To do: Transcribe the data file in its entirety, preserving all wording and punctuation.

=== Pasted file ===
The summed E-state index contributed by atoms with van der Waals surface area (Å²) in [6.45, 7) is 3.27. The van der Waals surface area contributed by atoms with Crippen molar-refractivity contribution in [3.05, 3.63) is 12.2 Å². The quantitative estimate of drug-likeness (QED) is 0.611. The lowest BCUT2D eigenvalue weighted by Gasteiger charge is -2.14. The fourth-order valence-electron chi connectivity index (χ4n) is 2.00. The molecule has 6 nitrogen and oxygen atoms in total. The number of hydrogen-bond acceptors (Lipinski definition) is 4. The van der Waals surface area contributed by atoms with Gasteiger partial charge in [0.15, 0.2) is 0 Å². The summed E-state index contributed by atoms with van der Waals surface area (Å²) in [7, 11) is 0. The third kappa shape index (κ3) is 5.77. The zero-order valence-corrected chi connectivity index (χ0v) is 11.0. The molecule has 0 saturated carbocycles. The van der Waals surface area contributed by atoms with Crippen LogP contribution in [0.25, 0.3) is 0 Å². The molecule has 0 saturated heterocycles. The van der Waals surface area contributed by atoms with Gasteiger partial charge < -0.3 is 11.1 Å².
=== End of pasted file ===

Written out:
The summed E-state index contributed by atoms with van der Waals surface area (Å²) in [6.45, 7) is 3.27. The van der Waals surface area contributed by atoms with Crippen molar-refractivity contribution in [3.05, 3.63) is 12.2 Å². The quantitative estimate of drug-likeness (QED) is 0.611. The lowest BCUT2D eigenvalue weighted by Gasteiger charge is -2.14. The fourth-order valence-electron chi connectivity index (χ4n) is 2.00. The molecule has 6 nitrogen and oxygen atoms in total. The number of hydrogen-bond acceptors (Lipinski definition) is 4. The van der Waals surface area contributed by atoms with Gasteiger partial charge in [0.15, 0.2) is 0 Å². The summed E-state index contributed by atoms with van der Waals surface area (Å²) in [7, 11) is 0. The third kappa shape index (κ3) is 5.77. The zero-order valence-corrected chi connectivity index (χ0v) is 11.0. The molecule has 0 saturated carbocycles. The van der Waals surface area contributed by atoms with Crippen LogP contribution in [0.25, 0.3) is 0 Å². The molecule has 0 saturated heterocycles. The van der Waals surface area contributed by atoms with Gasteiger partial charge < -0.3 is 11.1 Å².